Author(s): Slamon NB, Hertzog JH, Penfil SH, Raphaely RC, Pizarro C,
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Abstract BACKGROUND: Much of pediatric medicine is focused on prevention of disease and injury. Although accidental ingestions of various household chemicals and medicines are well described and the treatment is supported by local poison control hotlines, the ingestion of button batteries by children is less publicized, and the dangers are less understood by both parents and health care providers. METHODS: We describe a case report of a 17-month-old girl with no significant medical history who presented with respiratory distress, cough, and fever and subsequently was discovered to have ingested a button battery. RESULTS: The formation of a traumatic tracheoesophageal fistula required intensive management that escalated to cardiopulmonary bypass and eventual pericardial patch closure of the tracheal defect after the failure of conventional mechanical ventilation. CONCLUSIONS: Esophageal button battery impaction places the patient at high risk for full-thickness damage to the esophagus and tracheal structures with fistula formation in as little as a few hours. The key to successful therapy is prompt diagnosis and removal, but in nonverbal pediatric patients, this often is not achievable. Because of the complications associated with this disease (tracheoesophageal fistula) and subsequent difficulties associated with oxygenation and ventilation, these patients should be managed at an institution with the skilled capability of providing cardiopulmonary bypass quickly as a potentially lifesaving therapy.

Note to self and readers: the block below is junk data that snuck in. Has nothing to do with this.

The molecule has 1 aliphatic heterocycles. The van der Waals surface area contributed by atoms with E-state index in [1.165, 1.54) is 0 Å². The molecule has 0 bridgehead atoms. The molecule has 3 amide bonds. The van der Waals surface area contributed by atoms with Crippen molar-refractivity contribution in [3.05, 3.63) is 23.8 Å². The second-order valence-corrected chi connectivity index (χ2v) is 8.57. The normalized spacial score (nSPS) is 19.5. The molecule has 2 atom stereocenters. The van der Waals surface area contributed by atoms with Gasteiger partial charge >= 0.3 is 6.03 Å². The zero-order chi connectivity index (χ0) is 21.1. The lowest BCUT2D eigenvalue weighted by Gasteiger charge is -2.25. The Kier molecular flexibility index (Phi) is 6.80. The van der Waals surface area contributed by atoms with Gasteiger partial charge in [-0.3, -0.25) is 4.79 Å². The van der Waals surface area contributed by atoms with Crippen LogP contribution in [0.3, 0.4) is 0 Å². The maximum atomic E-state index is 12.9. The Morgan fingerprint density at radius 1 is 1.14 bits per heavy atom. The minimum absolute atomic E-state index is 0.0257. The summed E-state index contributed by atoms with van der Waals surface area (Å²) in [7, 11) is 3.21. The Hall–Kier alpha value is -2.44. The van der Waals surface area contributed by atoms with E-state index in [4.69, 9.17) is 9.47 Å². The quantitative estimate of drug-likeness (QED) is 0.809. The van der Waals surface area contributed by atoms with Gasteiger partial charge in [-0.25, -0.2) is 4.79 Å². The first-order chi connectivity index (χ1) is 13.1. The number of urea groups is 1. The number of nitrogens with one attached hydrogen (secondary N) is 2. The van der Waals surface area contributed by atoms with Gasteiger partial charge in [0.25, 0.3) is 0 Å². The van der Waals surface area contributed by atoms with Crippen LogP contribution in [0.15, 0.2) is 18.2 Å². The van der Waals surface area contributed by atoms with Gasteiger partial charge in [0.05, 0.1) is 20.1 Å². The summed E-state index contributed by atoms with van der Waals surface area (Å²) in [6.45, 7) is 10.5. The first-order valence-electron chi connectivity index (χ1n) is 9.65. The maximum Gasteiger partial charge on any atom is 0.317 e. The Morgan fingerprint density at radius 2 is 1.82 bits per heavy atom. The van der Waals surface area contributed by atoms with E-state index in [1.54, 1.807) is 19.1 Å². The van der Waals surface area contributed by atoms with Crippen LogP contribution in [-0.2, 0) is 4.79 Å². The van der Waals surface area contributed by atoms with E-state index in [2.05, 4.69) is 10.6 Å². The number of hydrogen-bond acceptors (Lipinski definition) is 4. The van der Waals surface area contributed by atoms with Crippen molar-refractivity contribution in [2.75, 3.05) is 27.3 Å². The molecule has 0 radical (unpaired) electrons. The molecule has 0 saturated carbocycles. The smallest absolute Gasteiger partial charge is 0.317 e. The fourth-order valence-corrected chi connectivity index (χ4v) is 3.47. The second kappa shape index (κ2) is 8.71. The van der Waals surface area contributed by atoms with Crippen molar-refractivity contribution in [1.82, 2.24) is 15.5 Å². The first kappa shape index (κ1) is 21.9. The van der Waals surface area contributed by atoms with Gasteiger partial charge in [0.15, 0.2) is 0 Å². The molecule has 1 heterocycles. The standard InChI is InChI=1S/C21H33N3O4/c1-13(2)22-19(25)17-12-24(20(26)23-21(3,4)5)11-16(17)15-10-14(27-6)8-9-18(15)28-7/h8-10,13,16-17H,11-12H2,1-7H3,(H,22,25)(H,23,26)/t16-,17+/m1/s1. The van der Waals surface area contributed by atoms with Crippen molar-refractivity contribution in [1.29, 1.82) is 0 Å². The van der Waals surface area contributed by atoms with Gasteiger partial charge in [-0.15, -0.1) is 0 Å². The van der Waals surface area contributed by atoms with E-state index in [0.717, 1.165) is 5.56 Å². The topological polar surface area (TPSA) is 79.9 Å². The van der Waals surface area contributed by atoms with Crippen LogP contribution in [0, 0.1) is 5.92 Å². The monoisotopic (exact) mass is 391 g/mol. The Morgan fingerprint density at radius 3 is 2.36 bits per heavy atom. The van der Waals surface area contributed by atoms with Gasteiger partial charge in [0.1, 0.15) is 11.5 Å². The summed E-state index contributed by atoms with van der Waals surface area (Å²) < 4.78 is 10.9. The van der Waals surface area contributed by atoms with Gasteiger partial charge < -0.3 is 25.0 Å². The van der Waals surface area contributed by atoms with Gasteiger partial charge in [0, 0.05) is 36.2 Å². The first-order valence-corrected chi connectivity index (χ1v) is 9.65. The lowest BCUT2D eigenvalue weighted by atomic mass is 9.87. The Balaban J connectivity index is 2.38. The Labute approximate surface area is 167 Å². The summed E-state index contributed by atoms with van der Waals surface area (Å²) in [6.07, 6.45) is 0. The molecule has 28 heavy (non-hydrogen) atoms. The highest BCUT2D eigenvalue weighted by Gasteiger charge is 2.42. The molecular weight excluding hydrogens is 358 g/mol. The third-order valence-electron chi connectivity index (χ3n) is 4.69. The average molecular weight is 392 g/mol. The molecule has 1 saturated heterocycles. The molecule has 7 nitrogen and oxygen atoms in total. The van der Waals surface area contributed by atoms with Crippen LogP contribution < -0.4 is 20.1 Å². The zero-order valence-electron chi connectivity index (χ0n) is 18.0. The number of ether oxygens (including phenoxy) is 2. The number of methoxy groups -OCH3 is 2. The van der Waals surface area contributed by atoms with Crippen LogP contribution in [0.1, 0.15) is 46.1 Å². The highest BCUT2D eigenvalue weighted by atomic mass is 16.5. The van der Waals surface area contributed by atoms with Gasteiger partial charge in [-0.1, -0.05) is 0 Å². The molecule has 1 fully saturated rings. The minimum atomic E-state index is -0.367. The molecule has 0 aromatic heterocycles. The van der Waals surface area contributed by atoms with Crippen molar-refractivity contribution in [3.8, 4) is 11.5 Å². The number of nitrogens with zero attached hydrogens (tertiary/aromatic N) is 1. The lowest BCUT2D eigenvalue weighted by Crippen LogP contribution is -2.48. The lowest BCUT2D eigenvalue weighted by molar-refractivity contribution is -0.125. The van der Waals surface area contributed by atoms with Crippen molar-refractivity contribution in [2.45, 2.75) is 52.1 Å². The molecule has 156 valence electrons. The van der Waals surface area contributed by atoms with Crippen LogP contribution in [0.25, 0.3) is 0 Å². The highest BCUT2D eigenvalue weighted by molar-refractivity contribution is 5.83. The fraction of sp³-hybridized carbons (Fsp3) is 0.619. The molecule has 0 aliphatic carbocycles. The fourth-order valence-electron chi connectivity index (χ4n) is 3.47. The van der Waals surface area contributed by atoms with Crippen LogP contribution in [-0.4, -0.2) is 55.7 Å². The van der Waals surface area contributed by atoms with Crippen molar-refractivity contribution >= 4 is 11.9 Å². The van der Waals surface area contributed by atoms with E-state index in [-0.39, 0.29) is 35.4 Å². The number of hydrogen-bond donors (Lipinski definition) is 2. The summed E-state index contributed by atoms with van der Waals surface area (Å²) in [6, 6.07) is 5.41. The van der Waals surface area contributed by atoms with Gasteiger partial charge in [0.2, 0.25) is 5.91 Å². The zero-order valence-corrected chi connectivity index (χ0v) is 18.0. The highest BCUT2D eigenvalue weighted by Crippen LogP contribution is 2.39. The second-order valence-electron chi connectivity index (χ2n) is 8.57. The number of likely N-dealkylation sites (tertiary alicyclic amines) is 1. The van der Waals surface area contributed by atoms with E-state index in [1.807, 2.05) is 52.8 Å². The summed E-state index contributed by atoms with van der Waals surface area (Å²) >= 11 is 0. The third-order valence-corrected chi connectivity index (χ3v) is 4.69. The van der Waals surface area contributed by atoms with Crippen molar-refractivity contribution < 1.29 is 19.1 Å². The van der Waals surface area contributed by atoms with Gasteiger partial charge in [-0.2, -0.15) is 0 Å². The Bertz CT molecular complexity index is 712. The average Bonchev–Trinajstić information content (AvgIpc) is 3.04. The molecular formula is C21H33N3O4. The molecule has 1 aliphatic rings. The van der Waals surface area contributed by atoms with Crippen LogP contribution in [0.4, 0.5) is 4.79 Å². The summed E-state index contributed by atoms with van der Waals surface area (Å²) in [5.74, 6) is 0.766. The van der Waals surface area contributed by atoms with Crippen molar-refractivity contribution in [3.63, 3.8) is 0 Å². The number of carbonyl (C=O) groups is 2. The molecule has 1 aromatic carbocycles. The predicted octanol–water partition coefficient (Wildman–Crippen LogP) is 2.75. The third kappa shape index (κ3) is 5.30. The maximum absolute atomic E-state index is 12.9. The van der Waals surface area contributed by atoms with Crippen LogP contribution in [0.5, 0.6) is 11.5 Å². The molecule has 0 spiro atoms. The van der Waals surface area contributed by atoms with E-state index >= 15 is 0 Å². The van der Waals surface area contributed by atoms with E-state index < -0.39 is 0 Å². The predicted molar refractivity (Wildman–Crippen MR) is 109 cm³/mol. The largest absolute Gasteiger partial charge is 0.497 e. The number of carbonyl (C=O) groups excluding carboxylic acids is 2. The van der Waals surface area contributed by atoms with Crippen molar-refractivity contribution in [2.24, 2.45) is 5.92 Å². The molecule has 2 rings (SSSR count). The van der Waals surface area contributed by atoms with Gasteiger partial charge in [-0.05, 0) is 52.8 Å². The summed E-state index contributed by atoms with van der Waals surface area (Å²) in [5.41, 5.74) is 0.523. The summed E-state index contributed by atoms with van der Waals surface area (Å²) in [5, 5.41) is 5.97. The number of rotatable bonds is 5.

This article was published in Pediatr Emerg Care
and referenced in Pediatrics & Therapeutics